Referendum provides a long-term solution

As a resident of Marlboro and the mother of a second-grader, I’d like to take this opportunity to ask the citizens of Marlboro to come out and support the March 14 referendum and vote yes for the children of Marlboro.

We can debate forever on the "best" location and the need for a middle school vs. an elementary school, but there can be no debate that the schools are already bursting at the seams, that turning schools into trailer parks is unacceptable, or that teachers cannot have the same impact on a group of 28-32 students as they do on smaller groups.

New housing continues throughout Marlboro and will result in ongoing student population growth; the space crisis is not a short-term issue. We need long-term solutions and we need them now.

I moved to Marlboro for the quality of life and the quality of education. There is nothing more important that I can do with my hard-earned money than be willing to pay additional tax dollars to ensure the educational opportunities for my child and all the children of Marlboro.

We need to act now and we need to recognize the devastating impact for our children should this space crisis go unresolved. More trailers and split sessions are not acceptable alternatives. Please let your voice be heard, go to the polls and tell our children and educators that you care.

Andrea Miller


Residents support Marlboro school referendum

I have lived in Marlboro for 20 years. Both my son, a sophomore in college, and my daughter, a sophomore in high school, went to Marlboro Elementary School and Marlboro Middle School. I do not live in one of the neighborhoods where the proposed schools are to be built. My wife is a teacher in a Marlboro elementary school.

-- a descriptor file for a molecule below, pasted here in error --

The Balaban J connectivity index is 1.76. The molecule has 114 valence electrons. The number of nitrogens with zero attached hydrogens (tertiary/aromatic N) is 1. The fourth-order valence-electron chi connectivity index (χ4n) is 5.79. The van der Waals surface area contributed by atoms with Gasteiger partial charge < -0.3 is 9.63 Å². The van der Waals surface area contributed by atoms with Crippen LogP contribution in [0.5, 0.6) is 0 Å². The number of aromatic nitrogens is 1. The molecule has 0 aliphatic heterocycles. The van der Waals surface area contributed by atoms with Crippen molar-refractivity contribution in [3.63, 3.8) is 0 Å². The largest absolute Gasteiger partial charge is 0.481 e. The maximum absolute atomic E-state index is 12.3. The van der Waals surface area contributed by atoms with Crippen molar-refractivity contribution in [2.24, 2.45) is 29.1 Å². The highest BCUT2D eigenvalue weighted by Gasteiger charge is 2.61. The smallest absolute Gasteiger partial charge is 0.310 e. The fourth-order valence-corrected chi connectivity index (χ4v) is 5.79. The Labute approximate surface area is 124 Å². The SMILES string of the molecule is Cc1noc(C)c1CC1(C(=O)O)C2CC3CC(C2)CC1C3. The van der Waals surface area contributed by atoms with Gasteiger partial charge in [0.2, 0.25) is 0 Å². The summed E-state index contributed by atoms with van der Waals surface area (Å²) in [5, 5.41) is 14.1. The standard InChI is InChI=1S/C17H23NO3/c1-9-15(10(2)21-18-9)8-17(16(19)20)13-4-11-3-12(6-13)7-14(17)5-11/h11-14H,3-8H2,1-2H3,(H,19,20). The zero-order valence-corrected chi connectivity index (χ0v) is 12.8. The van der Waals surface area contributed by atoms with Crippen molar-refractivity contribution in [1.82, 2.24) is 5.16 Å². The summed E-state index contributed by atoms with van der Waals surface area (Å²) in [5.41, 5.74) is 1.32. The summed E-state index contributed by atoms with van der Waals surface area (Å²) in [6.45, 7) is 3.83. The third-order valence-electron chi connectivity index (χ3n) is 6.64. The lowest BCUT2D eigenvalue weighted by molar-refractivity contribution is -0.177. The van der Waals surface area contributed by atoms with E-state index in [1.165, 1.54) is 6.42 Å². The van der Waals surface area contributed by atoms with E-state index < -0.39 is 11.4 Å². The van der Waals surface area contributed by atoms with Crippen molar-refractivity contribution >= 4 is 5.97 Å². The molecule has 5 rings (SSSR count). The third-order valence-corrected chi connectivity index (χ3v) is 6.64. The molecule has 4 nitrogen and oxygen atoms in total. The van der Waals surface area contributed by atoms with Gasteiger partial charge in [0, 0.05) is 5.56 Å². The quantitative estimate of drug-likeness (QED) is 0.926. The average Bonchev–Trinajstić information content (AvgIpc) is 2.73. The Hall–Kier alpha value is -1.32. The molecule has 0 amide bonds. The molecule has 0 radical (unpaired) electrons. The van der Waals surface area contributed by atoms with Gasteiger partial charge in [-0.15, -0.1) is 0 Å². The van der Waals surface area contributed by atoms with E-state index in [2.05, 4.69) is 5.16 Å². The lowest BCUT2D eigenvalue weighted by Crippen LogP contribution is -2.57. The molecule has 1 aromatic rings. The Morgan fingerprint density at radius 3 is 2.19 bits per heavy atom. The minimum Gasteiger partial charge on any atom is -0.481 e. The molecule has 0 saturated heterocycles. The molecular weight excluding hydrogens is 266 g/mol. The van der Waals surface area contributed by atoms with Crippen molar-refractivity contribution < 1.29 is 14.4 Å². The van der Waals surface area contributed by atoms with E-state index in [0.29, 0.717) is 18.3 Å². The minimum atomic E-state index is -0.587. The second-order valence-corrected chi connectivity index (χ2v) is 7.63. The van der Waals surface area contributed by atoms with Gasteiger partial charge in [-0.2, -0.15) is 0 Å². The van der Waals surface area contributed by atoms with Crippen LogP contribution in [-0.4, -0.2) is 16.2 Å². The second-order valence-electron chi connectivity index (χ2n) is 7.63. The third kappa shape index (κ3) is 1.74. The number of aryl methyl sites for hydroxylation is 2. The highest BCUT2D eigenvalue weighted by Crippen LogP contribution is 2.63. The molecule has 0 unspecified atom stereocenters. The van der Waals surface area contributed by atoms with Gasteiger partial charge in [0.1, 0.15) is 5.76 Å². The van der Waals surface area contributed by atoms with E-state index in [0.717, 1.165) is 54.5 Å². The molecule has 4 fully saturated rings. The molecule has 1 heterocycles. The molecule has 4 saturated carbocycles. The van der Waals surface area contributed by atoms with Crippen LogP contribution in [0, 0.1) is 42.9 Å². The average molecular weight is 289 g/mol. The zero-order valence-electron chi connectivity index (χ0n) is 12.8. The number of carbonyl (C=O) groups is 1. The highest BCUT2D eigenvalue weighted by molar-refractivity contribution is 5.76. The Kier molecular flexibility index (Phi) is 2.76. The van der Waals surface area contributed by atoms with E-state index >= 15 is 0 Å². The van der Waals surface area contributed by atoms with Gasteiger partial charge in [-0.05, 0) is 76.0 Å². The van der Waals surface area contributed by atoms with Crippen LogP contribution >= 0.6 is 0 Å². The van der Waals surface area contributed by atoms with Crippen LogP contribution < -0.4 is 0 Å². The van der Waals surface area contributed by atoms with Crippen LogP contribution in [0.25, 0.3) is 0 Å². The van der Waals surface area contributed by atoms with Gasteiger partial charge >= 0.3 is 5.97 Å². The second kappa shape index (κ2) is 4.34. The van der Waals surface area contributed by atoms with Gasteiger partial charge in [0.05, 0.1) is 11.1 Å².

My wife and I are both voting yes on March 14. Am I totally satisfied with the referendum? No, I’m not. However, the fact is, we desperately need both schools.

Our children, like children everywhere, are our lifeblood. To hold them hostage because of politics and "nimbyism" is reprehensible. To send letters to our senior citizens, inflating costs so that they will vote no, is deplorable.

I’ve seen a lot in my 20 years here, including a municipal election with more mud than a ballfield after a torrential downpour. But trying to stop this referendum by any and all means and punishing our children takes the cake.

Vote yes on March 14.

Marvin Garber


Writer responds to anti-referendum letter

This is in response to a letter in the March 1 News Transcript written by Marilyn Eisenberg regarding the upcoming Marlboro Board of Education referendum.

The tax increase is based on the assessed value, not market value (how much a home sells for). Tax assessments are lower than the market value. The tax increase for both the Freehold Regional High School District and the Marlboro referendum will be $329 for an assessed home of $250,000; not $500 to $1,000 as stated in Ms. Eisenberg’s letter.

Concerning Ms. Eisenberg’s remarks to the timing of the Marlboro referendum on March 14, has she done a survey of the seniors in Marlboro? How does she know they are all "wintering in Florida"? Wouldn’t it have been better then to have this referendum in January? The seniors make up a small percentage of Marlboro’s population.

I also want to dispute Ms. Eisenberg’s capacity levels. I went over her figures with the information I received from the Board of Education and cannot find any way she came to her conclusions. There are two different capacity levels, functional and educational. They are not the same.

The educational capacity is what people really care about, the number of children in each classroom and the quality of education each child receives. We are now 777 children over the educational capacity of our school buildings.

The final note I would like to dispute is Ms. Eisenberg’s reference to Colts Neck’s proposed new school. Colts Neck is currently putting before their taxpayers a $17.7 million school. Ms. Eisenberg failed to mention that Colts Neck already owns the land and that the school will only house kindergarten to second grades. Fac-tor in land acquisition, and Colts Neck would be paying a lot more.

Also, the state mandates the size of the school buildings due to the size of the occupants. Therefore, the proposed new Marlboro middle school will have to be larger than one for kindergarten through second grade, as well as offer technology labs, science labs, lockers, etc. The people of Marlboro are really getting a bargain with this proposed middle school.

I hope Marlboro residents truly show how much they care about the future of our community by voting yes on March 14 and not let people like Ms. Eisenberg poison you with her falsehoods.

Lorie Terracciano